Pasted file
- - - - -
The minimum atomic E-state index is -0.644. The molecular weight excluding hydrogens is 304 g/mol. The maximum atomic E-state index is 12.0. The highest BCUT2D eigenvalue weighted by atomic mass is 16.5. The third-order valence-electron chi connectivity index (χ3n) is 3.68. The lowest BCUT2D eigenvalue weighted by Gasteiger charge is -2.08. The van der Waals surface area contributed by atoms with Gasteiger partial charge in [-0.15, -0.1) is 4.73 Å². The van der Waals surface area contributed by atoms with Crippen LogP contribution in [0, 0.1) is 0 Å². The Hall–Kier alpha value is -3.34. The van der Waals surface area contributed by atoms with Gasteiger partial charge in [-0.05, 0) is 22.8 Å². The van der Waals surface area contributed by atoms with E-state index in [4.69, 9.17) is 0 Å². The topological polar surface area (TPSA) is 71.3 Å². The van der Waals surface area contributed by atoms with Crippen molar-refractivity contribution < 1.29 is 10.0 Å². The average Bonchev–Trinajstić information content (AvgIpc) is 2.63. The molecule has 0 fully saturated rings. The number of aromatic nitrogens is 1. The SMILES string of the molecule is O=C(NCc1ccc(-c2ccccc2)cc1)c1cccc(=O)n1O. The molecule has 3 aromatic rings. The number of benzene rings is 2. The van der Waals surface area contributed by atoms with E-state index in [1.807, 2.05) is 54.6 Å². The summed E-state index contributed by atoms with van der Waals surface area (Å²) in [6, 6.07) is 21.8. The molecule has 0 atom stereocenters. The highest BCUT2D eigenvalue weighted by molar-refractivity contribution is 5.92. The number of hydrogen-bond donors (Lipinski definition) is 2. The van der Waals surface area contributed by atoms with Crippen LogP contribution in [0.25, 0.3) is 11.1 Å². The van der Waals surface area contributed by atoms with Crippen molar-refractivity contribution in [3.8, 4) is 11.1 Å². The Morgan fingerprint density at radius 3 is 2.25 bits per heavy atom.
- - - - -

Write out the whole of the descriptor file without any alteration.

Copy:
The minimum atomic E-state index is -0.644. The molecular weight excluding hydrogens is 304 g/mol. The maximum atomic E-state index is 12.0. The highest BCUT2D eigenvalue weighted by atomic mass is 16.5. The third-order valence-electron chi connectivity index (χ3n) is 3.68. The lowest BCUT2D eigenvalue weighted by Gasteiger charge is -2.08. The van der Waals surface area contributed by atoms with Gasteiger partial charge in [-0.15, -0.1) is 4.73 Å². The van der Waals surface area contributed by atoms with Crippen LogP contribution in [0, 0.1) is 0 Å². The Hall–Kier alpha value is -3.34. The van der Waals surface area contributed by atoms with Gasteiger partial charge in [-0.05, 0) is 22.8 Å². The van der Waals surface area contributed by atoms with E-state index in [4.69, 9.17) is 0 Å². The topological polar surface area (TPSA) is 71.3 Å². The van der Waals surface area contributed by atoms with Crippen molar-refractivity contribution < 1.29 is 10.0 Å². The average Bonchev–Trinajstić information content (AvgIpc) is 2.63. The molecule has 0 fully saturated rings. The number of aromatic nitrogens is 1. The SMILES string of the molecule is O=C(NCc1ccc(-c2ccccc2)cc1)c1cccc(=O)n1O. The molecule has 3 aromatic rings. The number of benzene rings is 2. The van der Waals surface area contributed by atoms with E-state index in [1.807, 2.05) is 54.6 Å². The summed E-state index contributed by atoms with van der Waals surface area (Å²) in [6, 6.07) is 21.8. The molecule has 0 atom stereocenters. The highest BCUT2D eigenvalue weighted by molar-refractivity contribution is 5.92. The number of hydrogen-bond donors (Lipinski definition) is 2. The van der Waals surface area contributed by atoms with Crippen LogP contribution in [0.25, 0.3) is 11.1 Å². The van der Waals surface area contributed by atoms with Crippen molar-refractivity contribution in [3.8, 4) is 11.1 Å². The Morgan fingerprint density at radius 3 is 2.25 bits per heavy atom.